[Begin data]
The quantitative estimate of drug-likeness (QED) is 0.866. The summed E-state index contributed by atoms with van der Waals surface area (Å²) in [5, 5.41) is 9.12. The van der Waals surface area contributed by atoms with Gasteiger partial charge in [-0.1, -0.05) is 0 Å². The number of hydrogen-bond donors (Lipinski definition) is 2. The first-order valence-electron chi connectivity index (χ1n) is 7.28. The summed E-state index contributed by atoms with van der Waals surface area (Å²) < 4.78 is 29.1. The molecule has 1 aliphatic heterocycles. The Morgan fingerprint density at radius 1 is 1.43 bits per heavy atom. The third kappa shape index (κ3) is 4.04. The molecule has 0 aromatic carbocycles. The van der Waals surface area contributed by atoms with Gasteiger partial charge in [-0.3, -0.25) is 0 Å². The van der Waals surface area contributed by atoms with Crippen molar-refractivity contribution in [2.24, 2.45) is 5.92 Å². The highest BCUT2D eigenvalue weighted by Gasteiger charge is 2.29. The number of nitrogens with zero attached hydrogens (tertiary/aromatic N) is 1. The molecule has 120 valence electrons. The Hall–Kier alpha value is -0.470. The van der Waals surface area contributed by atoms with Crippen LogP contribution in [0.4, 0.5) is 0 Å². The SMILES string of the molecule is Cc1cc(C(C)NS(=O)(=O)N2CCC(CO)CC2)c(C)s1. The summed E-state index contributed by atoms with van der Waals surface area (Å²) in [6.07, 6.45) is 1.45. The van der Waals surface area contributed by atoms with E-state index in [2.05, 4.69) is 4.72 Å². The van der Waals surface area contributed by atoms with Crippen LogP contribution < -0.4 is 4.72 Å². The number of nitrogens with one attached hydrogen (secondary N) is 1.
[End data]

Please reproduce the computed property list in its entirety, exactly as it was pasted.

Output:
The quantitative estimate of drug-likeness (QED) is 0.866. The summed E-state index contributed by atoms with van der Waals surface area (Å²) in [5, 5.41) is 9.12. The van der Waals surface area contributed by atoms with Gasteiger partial charge in [-0.1, -0.05) is 0 Å². The number of hydrogen-bond donors (Lipinski definition) is 2. The first-order valence-electron chi connectivity index (χ1n) is 7.28. The summed E-state index contributed by atoms with van der Waals surface area (Å²) < 4.78 is 29.1. The molecule has 1 aliphatic heterocycles. The Morgan fingerprint density at radius 1 is 1.43 bits per heavy atom. The third kappa shape index (κ3) is 4.04. The molecule has 0 aromatic carbocycles. The van der Waals surface area contributed by atoms with Gasteiger partial charge in [-0.3, -0.25) is 0 Å². The van der Waals surface area contributed by atoms with Crippen molar-refractivity contribution in [2.24, 2.45) is 5.92 Å². The highest BCUT2D eigenvalue weighted by Gasteiger charge is 2.29. The number of nitrogens with zero attached hydrogens (tertiary/aromatic N) is 1. The molecule has 120 valence electrons. The Hall–Kier alpha value is -0.470. The van der Waals surface area contributed by atoms with Crippen LogP contribution in [0.4, 0.5) is 0 Å². The SMILES string of the molecule is Cc1cc(C(C)NS(=O)(=O)N2CCC(CO)CC2)c(C)s1. The summed E-state index contributed by atoms with van der Waals surface area (Å²) in [6.07, 6.45) is 1.45. The van der Waals surface area contributed by atoms with E-state index in [2.05, 4.69) is 4.72 Å². The van der Waals surface area contributed by atoms with Crippen LogP contribution < -0.4 is 4.72 Å². The number of nitrogens with one attached hydrogen (secondary N) is 1.